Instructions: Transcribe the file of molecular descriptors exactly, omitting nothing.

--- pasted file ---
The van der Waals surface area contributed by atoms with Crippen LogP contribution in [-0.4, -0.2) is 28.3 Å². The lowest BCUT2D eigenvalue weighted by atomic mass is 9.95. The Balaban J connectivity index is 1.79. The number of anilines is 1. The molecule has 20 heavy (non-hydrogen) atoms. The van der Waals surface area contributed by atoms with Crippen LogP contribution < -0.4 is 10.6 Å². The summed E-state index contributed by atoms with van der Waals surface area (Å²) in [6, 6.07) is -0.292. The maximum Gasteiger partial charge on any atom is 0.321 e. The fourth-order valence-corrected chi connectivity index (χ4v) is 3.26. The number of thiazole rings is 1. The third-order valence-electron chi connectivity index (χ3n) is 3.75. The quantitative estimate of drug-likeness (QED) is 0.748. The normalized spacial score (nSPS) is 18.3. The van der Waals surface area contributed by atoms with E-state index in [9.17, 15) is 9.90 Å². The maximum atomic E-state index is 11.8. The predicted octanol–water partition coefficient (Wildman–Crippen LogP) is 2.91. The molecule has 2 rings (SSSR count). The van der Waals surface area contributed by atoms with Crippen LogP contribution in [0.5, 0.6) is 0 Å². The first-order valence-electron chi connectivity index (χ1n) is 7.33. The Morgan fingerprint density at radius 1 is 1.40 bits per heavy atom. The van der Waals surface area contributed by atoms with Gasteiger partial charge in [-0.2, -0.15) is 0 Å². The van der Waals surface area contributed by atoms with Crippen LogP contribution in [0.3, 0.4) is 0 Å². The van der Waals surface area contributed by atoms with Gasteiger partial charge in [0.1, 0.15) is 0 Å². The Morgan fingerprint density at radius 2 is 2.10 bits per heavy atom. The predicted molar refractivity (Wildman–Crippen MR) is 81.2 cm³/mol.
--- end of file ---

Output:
The van der Waals surface area contributed by atoms with Crippen LogP contribution in [-0.4, -0.2) is 28.3 Å². The lowest BCUT2D eigenvalue weighted by atomic mass is 9.95. The Balaban J connectivity index is 1.79. The number of anilines is 1. The molecule has 20 heavy (non-hydrogen) atoms. The van der Waals surface area contributed by atoms with Crippen LogP contribution < -0.4 is 10.6 Å². The summed E-state index contributed by atoms with van der Waals surface area (Å²) in [6, 6.07) is -0.292. The maximum Gasteiger partial charge on any atom is 0.321 e. The fourth-order valence-corrected chi connectivity index (χ4v) is 3.26. The number of thiazole rings is 1. The third-order valence-electron chi connectivity index (χ3n) is 3.75. The quantitative estimate of drug-likeness (QED) is 0.748. The normalized spacial score (nSPS) is 18.3. The van der Waals surface area contributed by atoms with E-state index in [9.17, 15) is 9.90 Å². The maximum atomic E-state index is 11.8. The predicted octanol–water partition coefficient (Wildman–Crippen LogP) is 2.91. The molecule has 2 rings (SSSR count). The van der Waals surface area contributed by atoms with Crippen LogP contribution in [0.5, 0.6) is 0 Å². The first-order valence-electron chi connectivity index (χ1n) is 7.33. The Morgan fingerprint density at radius 1 is 1.40 bits per heavy atom. The van der Waals surface area contributed by atoms with Gasteiger partial charge in [-0.2, -0.15) is 0 Å². The van der Waals surface area contributed by atoms with Crippen LogP contribution in [0.3, 0.4) is 0 Å². The van der Waals surface area contributed by atoms with Gasteiger partial charge in [0.1, 0.15) is 0 Å². The Morgan fingerprint density at radius 2 is 2.10 bits per heavy atom. The predicted molar refractivity (Wildman–Crippen MR) is 81.2 cm³/mol.